The problem, which is limited to 2017 and 2018 CR-Vs with Honda’s 1.5-liter turbocharged engine, involves gasoline leaking into the vehicle’s oil supply. To date, customers in the United States have purchased more than 500,000 of the affected model-year CR-Vs.
The consumer product testing company wrote nine of its members have reported the specific problem to them this year. One of the members, Kurt Witzig, told Consumer Reports his CR-V had the problem four months after purchase when it stalled and then wouldn’t go faster than 20 mph.
When his Honda dealer found that gasoline was leaking into the oil supply but didn’t know how to fix it, Witzig researched the issue. He found that dozens of CR-V owners had complained about the same problem to the National Highway Traffic Safety Administration (NHTSA) and “hundreds more” talked about the issue on Honda owner online forums.
After Consumer Reports queried the automaker multiple times about the problem, a Honda spokesperson issued a statement, “Honda has been investigating the situation and developing a remedy, which we hope to make available through authorized Honda dealers by mid-November 2018.”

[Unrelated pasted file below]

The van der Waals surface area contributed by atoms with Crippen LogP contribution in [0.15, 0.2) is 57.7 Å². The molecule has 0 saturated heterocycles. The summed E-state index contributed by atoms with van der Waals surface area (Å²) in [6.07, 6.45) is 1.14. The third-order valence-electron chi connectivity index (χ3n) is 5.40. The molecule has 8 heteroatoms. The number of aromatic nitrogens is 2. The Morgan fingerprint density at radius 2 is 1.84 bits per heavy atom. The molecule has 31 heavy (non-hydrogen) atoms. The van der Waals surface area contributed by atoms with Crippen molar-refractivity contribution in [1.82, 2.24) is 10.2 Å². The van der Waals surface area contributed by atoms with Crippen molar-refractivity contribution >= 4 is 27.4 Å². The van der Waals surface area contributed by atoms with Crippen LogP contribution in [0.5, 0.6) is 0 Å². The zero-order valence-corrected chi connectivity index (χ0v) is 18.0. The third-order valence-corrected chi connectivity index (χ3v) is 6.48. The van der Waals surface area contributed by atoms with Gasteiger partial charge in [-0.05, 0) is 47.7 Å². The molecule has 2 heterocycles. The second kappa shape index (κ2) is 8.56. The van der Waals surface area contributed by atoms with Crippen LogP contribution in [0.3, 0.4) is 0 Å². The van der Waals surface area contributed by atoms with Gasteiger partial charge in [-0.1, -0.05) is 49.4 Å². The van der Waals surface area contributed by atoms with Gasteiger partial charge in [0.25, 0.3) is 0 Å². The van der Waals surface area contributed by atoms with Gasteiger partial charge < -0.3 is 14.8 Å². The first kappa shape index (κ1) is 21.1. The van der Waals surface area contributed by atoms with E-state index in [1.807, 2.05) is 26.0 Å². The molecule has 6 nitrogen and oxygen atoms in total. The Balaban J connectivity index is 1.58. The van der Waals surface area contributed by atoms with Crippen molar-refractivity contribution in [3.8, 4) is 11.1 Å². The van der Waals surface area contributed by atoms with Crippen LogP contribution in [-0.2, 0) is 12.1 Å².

“The irregular high oil level condition is not as widespread as some internet chatter may imply,” the statement said, although it did not address the number of the 500,000 cars sold in 2017 and 2018 that were involved. Honda also said the fix would be covered by vehicle warranty and the company would apply the fix to upcoming 2019 CR-Vs.
Honda recalled 380,000 2018 CR-Vs and 2016 and 2017 Civics with gas leaking into oil supplies in China in February, according to Consumer Reports. It’s important to note that Civics sold in the U.S. do not use the same engine.
Honda does not consider the problem a safety issue, but Consumer Reports objects. “There are many ways stalling can be a safety issue, so if these cars are stalling, they need to be recalled,” says David Friedman, Consumer Reports vice president for advocacy and former NHTSA acting director. “Even if it turns out there’s no specific safety defect, Honda still should take care of their customers and notify them to go to a dealership for a free repair.”
If you own a 2017 or 2018 Honda CR-V, watch for any indications of problems with the oil system, including oil indicator lights or the smell of gasoline inside the vehicle. If you have any issues, take your car to a Honda dealer to have it checked. Also, Consumer Reports suggests that if you have problems to report them to Honda and the NHTSA. To date, the NHTSA has not issued a recall.
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